Remember Eric Bana in Chopper, frightening everyone to death as Australia’s most gruesomely violent criminal, Mark “Chopper” Read? There are echoes of Bana the Bad in Deadfall, in which he plays one half of a psycho sibling pair who are heading, unwittingly as far as they and everyone else concerned can tell, for a showdown rendezvous at a Thanksgiving dinner.
Deadfall isn’t half as good as Chopper, though it does give Bana a chance to show us he can still do ugly. If only writer Zach Dean and director Stefan Ruzowitzky had worked out some way of telling the other four stories they’re trying to tell with economy, leaving Bana with more screen time to frighten us.
I’m being unkind. One benefit of the various other plotlines is that we get to see Olivia Wilde playing the sort of cocktease you suspect features in many men’s daydreams. That she’s also meant to be as mad as her brother (Bana), the two of them being on the run from some heist or other, is never entirely believable. But Wilde is hot and maybe that’s enough.
In another plotline, we have Jay (Charlie Hunnam), a nice young boxer just out of prison who, accidentally you understand, does something very violent to the boxing promoter who owes him cash and is forced into hitting the highway to avoid arrest.
In another plotline we have Jay’s parent, played with tender nuance by Kris Kristofferson and Sissy Spacek, wibbling about at home, she wondering if/when her son is going to turn up, he wondering when his son is going to admit he threw some damn fight or other and become a man.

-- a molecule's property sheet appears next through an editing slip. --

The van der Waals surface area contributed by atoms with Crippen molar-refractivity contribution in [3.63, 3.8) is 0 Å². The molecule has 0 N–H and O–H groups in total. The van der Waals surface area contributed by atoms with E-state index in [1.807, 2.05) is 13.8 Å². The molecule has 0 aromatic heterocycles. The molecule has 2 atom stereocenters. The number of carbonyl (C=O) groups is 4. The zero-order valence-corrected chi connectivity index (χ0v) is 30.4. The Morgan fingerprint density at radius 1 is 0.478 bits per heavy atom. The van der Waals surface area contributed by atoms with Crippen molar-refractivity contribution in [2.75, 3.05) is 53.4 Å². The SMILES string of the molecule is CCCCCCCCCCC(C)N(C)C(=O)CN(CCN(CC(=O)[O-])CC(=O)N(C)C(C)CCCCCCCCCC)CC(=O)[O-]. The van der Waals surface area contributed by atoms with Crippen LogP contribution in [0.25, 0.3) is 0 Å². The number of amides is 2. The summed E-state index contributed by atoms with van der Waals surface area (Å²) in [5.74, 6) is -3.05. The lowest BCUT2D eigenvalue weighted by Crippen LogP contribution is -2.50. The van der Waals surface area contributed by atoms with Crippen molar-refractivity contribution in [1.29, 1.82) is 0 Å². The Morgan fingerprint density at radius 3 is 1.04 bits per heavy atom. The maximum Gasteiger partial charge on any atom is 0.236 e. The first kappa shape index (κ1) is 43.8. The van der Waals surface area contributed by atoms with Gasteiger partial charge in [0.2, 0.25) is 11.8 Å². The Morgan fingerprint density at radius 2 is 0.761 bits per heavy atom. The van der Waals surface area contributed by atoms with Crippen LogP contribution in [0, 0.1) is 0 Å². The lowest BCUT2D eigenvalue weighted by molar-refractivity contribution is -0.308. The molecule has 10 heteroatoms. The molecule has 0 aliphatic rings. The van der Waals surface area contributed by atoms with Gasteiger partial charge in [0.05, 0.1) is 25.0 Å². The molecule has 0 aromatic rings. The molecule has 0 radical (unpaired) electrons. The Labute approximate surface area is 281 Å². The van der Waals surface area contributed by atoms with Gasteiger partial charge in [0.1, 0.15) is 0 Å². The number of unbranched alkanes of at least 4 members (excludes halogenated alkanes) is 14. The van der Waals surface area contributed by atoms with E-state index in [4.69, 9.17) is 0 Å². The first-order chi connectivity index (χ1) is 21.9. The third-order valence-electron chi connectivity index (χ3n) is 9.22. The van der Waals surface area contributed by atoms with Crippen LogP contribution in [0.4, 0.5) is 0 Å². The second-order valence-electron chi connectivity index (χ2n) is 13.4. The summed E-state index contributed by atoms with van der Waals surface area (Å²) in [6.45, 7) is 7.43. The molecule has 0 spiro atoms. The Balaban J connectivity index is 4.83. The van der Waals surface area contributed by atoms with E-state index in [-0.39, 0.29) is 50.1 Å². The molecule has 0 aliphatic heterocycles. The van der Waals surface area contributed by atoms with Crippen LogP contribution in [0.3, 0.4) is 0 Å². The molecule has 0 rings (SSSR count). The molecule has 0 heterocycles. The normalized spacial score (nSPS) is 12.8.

In yet another plotline we have Kate Mara, playing a local cop, the poor wee thing constantly intimidated by the macho police culture and by her father, also her boss. “What if you had to change a tampon?” he barks at her in front of her colleagues, when she asks why she can’t join the manhunt for Bana.
Without detailing the entire plot, Bana spends the film killing people and stumbling through the wintry snow, Olivia stumbles towards Charlie, Kate stumbles towards self-belief and the Kris and Sissy stumble about at home, pretending their characters serve a purpose before they are called on to host the grand finale Thanksgiving dinner.
There is great stuff in here. Mara is actually the most remarkable, in the most disposable plotline, a dainty figure required to show growing resolve. Wilde’s sexual oomph I’ve already mentioned. But the film’s exploration of family – psychotic and otherwise – doesn’t really catch hold until all the various plotlines are hastily gathered together at the redemptive Thanksgiving table, traditionally the site of much family hashing about.
It’s also the first time that Bana has been allowed inside after 90 minutes of bashing about in the snow. The fact that the film only gets going once we can see Bana’s eyes properly is not coincidental.
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© Steve Morrissey 2013